Monday, August 29, 2005

Another Safe Seat

As expected, Gov. Mark Warner (D-VA) has decided not to challenge Sen. George Allen. Warner is widely rumored to be considering a 2008 Presidential bid, and though he had the lead in recent polls, Allen remains a fairly popular incumbent in a Republican state, making an unnecessary Senate bid extremely risky. Warner's decision clears the way for an Allen cake walk. The Democrats' bench is thin, and Warner was the only Democrat with a serious chance to challenge Allen. Sen. Chuck Schumer really Doled this seat. For those of you keeping score at home, this decision brings the total number of safe Republican seats to eight (including RINO Olympia Snowe) and the total number of overall safe seats to seventeen. The already small 2006 Senate map continues to shrink.

Saturday, August 27, 2005

Ellsworth: The Real Story

If you're one of the few regular visitors to this site, then you have probably heard by now that the BRAC voted 8-1 against closing Ellsworth Air Force base in western South Dakota. While other blogs have discussed the major implications for Sen. John Thune, who defeated then-Sen. Minority Leader Tom Daschle by making the case that he would be better positioned to save Ellsworth, they have missed the even larger implications for next year's Senate races.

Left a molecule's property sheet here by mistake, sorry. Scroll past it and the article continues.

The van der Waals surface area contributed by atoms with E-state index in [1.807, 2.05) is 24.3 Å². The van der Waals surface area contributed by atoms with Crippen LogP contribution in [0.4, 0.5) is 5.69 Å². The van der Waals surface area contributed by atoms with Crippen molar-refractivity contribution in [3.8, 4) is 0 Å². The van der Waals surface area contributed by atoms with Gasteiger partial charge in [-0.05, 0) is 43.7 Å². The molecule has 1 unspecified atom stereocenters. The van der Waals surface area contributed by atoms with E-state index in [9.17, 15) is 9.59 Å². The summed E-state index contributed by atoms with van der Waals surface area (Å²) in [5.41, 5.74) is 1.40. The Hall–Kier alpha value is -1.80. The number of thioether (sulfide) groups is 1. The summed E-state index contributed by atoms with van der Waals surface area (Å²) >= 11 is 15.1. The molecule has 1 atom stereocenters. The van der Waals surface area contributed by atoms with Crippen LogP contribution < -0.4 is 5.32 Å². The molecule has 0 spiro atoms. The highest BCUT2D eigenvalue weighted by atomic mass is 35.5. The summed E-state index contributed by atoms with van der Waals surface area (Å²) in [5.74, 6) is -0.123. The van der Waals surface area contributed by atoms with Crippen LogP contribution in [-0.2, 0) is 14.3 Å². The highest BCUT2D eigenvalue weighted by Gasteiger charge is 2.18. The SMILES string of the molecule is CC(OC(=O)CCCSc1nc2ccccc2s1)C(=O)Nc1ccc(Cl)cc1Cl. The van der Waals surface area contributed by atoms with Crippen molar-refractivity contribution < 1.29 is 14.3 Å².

It is a dirty not so little secret that politicians are like pigs at the trough when it comes to reelection/career oriented appropriations. Rather than aiming for sound policy, politicians of both parties are more interested in bringing money home to their districts from Washington than allowing people to keep more of the money we earn. They then use the fact that they brought these goodies home as a campaign issue. While some such programs - very, very few - are legitimate, the vast majority are just excuses to keep taxes rediculously high.

Whether Ellsworth was actually protected for legitimate reasons, though - a question on which I am agnostic since I simply do not know enough about military policies to speak intelligently about it - there is a larger story in this story. Republicans currently hold 55 Senate seats, including RINOs. Barring full scale nuclear war, and even then only if we're losing, Republicans will not lose the Senate next year. What that means is that every Republican in every state can make the argument in the general election that they will be better positioned than their Democrat counterpart to bring money into their state. This will be especially important for Republican candidates in blue states, such as Steve Laffey in Rhode Island, but will also be important for Republicans more generally.